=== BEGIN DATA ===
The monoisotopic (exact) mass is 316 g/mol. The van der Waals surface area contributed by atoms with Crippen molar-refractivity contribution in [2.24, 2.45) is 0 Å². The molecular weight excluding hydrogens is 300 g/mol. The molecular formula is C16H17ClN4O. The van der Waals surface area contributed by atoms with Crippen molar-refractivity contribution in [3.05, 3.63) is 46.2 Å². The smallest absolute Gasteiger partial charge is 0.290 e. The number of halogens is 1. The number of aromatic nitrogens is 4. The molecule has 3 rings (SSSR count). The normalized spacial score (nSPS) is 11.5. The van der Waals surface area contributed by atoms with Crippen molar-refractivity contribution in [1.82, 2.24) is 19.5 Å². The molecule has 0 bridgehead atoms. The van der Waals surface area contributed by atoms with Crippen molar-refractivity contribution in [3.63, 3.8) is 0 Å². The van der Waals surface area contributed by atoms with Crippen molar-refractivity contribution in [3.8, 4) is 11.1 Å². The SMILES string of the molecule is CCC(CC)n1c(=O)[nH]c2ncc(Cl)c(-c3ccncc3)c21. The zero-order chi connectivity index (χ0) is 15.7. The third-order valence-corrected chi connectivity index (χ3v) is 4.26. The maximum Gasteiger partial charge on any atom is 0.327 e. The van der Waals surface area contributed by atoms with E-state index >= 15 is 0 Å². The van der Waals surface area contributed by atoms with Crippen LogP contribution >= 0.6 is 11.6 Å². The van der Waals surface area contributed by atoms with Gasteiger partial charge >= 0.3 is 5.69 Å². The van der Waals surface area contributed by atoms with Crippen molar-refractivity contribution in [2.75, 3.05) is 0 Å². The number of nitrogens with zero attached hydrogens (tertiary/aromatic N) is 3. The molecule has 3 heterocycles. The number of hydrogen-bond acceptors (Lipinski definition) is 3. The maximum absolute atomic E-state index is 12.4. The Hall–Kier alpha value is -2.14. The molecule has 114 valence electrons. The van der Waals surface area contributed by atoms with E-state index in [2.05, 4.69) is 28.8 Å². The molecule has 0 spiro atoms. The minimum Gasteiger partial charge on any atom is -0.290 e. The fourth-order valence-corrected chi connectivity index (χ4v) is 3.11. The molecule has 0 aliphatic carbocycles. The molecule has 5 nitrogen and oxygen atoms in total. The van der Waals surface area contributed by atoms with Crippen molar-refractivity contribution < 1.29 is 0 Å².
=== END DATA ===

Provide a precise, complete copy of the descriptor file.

The monoisotopic (exact) mass is 316 g/mol. The van der Waals surface area contributed by atoms with Crippen molar-refractivity contribution in [2.24, 2.45) is 0 Å². The molecular weight excluding hydrogens is 300 g/mol. The molecular formula is C16H17ClN4O. The van der Waals surface area contributed by atoms with Crippen molar-refractivity contribution in [3.05, 3.63) is 46.2 Å². The smallest absolute Gasteiger partial charge is 0.290 e. The number of halogens is 1. The number of aromatic nitrogens is 4. The molecule has 3 rings (SSSR count). The normalized spacial score (nSPS) is 11.5. The van der Waals surface area contributed by atoms with Crippen molar-refractivity contribution in [1.82, 2.24) is 19.5 Å². The molecule has 0 bridgehead atoms. The van der Waals surface area contributed by atoms with Crippen molar-refractivity contribution in [3.63, 3.8) is 0 Å². The van der Waals surface area contributed by atoms with Crippen molar-refractivity contribution in [3.8, 4) is 11.1 Å². The SMILES string of the molecule is CCC(CC)n1c(=O)[nH]c2ncc(Cl)c(-c3ccncc3)c21. The zero-order chi connectivity index (χ0) is 15.7. The third-order valence-corrected chi connectivity index (χ3v) is 4.26. The maximum Gasteiger partial charge on any atom is 0.327 e. The van der Waals surface area contributed by atoms with E-state index >= 15 is 0 Å². The van der Waals surface area contributed by atoms with Crippen LogP contribution >= 0.6 is 11.6 Å². The van der Waals surface area contributed by atoms with Gasteiger partial charge >= 0.3 is 5.69 Å². The van der Waals surface area contributed by atoms with Crippen molar-refractivity contribution in [2.75, 3.05) is 0 Å². The number of nitrogens with zero attached hydrogens (tertiary/aromatic N) is 3. The molecule has 3 heterocycles. The number of hydrogen-bond acceptors (Lipinski definition) is 3. The maximum absolute atomic E-state index is 12.4. The Hall–Kier alpha value is -2.14. The molecule has 114 valence electrons. The van der Waals surface area contributed by atoms with E-state index in [2.05, 4.69) is 28.8 Å². The molecule has 0 spiro atoms. The minimum Gasteiger partial charge on any atom is -0.290 e. The fourth-order valence-corrected chi connectivity index (χ4v) is 3.11. The molecule has 0 aliphatic carbocycles. The molecule has 5 nitrogen and oxygen atoms in total. The van der Waals surface area contributed by atoms with Crippen molar-refractivity contribution < 1.29 is 0 Å².